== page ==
Letter of Advice
Letter of Advice
In the healthiest of environments, people advance from ‘relationship’ to ‘engaged’ status because two people have mutually acknowledged each other, have common understandings, and act with the other person’s concerns in mind. A relationship, be it for marriage, friends or business, requires a domain of actions and an assessment that your partner is worth trust because they act with the intention to take care and not betray shared concerns. One of those elements is the interpersonal communication between the people in the relationship. When communicating effectively, there is a behavioral coordination that results from the coupling between two people in such a way that the relationship can limit the drift of day-to-day life, and move with effective communication practices that will address fundamental concerns.
The bedrock of effective interpersonal communication is to first know who ‘you’ are. Review and understanding of your self-concept, self-image, self-esteem, and personality will allow for greater spaces for possibility to understand the same elements of your partner. Interpersonal communication involves both verbal and nonverbal communication and both of these communication types can be expressed in a variety of different ways.
One aspect to clearly understand is that communication is complex because it involves two or more people to be in a dance of coordinated action that will take care of concerns and/or fulfill the narrative of the future. Communication is also continuous; to be most effective in the domain of interpersonal communication there is a requirement of recurrence, recursion and reciprocation. Communication is also dynamic in that the action requires the embodiment of practices that allow you to transform between public, private and behavioral queues with your significant other.
Equally important to remember is the misconception that communication cannot transform interpretation. Languaging is a linguistic coordination of linguistic coordination’s, a domain of descriptions of descriptions that refer back to themselves for meaning. Our classroom text asserts that we cannot exactly repeat something we have said in the past. Even if our words are the same – the tome of voice and other characteristics such as posturing and tone will differ- and the listener will also have a different impression (sole, K. 2011). Communication is also irreversible in that we cannot take back our words once spoken. This is why it is very important to be conscious of what you are saying in moments of anger when you might say something that you may later regret.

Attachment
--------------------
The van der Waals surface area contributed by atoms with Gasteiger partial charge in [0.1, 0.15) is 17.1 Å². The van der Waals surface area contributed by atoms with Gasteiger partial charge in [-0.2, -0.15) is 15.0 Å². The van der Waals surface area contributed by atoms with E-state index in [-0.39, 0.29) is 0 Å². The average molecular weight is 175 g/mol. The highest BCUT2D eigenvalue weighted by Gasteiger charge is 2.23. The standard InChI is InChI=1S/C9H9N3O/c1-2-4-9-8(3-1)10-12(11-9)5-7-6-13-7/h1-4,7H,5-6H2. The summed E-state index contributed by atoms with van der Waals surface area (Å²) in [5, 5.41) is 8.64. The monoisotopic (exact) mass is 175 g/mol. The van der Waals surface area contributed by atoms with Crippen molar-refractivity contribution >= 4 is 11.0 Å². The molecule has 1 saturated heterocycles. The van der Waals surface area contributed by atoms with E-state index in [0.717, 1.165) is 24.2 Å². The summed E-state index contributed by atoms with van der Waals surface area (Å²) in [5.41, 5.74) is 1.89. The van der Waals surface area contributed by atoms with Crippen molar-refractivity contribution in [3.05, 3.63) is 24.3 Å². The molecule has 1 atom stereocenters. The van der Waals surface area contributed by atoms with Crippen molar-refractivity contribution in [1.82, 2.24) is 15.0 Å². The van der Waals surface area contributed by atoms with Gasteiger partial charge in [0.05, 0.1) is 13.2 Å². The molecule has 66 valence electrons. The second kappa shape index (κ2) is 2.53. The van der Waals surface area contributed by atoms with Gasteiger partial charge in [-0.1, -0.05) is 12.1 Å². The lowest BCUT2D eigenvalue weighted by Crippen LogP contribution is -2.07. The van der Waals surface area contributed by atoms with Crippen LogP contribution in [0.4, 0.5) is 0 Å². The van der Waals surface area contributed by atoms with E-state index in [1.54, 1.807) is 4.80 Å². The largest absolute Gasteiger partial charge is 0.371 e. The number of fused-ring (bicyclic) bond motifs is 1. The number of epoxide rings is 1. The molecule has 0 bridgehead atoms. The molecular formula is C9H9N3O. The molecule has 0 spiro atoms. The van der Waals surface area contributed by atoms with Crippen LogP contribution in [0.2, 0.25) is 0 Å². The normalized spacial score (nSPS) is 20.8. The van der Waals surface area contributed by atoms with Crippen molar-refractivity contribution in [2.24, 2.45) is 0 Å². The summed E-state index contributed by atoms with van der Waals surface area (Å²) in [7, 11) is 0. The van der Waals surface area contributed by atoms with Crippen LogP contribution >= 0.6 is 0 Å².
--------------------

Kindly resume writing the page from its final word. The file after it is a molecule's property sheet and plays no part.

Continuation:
The harmonious combination of two different points of view can certainly be viewed as a barrier to effective interpersonal communication because balance between the two is not always achieved. Common communication problems in relationships are assessed as: 1) Silence or refusal to speak; 2) giving into the other person at a cost of self or the relationship (also known as placating); and 3) psychological requests or reports – which is essentially the announcement of a feeling, emotion, or state of being without any commitment to act from the assessment produced an/or speaking without regard for the truth to fulfill a concealed agenda.
Let’s face it – the silent treatment is more often than not a way of inflicting pain on the other person, or to get them as angry or disappointed as you are. Either way, there are no good outcomes possible for effectiveness to be achieved. Giving in to your significant others demands can defuse a negative situation, however, over the long term you can loose who your ‘self’ is and the foundation of the relationship can begin to become eroded. Visions of virtues, what is a good life, beliefs, and what is important for being taken care of can be lost subconsciously...
References: Bower, B. (2010, November). Shared talking styles herald new and lasting romance. U.S. News & World Report, 1. Retrieved from ABI/INFORM Global on July 22, 2011. Document ID:2223940991
NARA SCHOENBERG. (2011, February 6). Can we talk? Researcher talks about the role of communication in marriages. Houston Chronicle,p. 7. Retrieved July 28, 2011, from ProQuest Newsstand. (Document ID: 2260839481).
Nathan Miczo, Chris Segrin, & Lisa E Allspach. (2001). Relationship between nonverbal sensitivity, encoding, and relational satisfaction. Communication Reports, 14(1), 39-48. Retrieved July 25, 2011, from Research Library. (Document ID: 72022836).
Preston, P. (2005). Nonverbal communication: Do you reallynsay what you mean? Journal of Healthcare Management, 50(2), 83-6. Retrieved from ABI/INFORM Global. Document ID: 814698921
Sole, K. (2011). Making connections: Understanding interpersonal communication. San Diego, CA: Bridgepoint Education, Inc. (https://content.ashford.edu)
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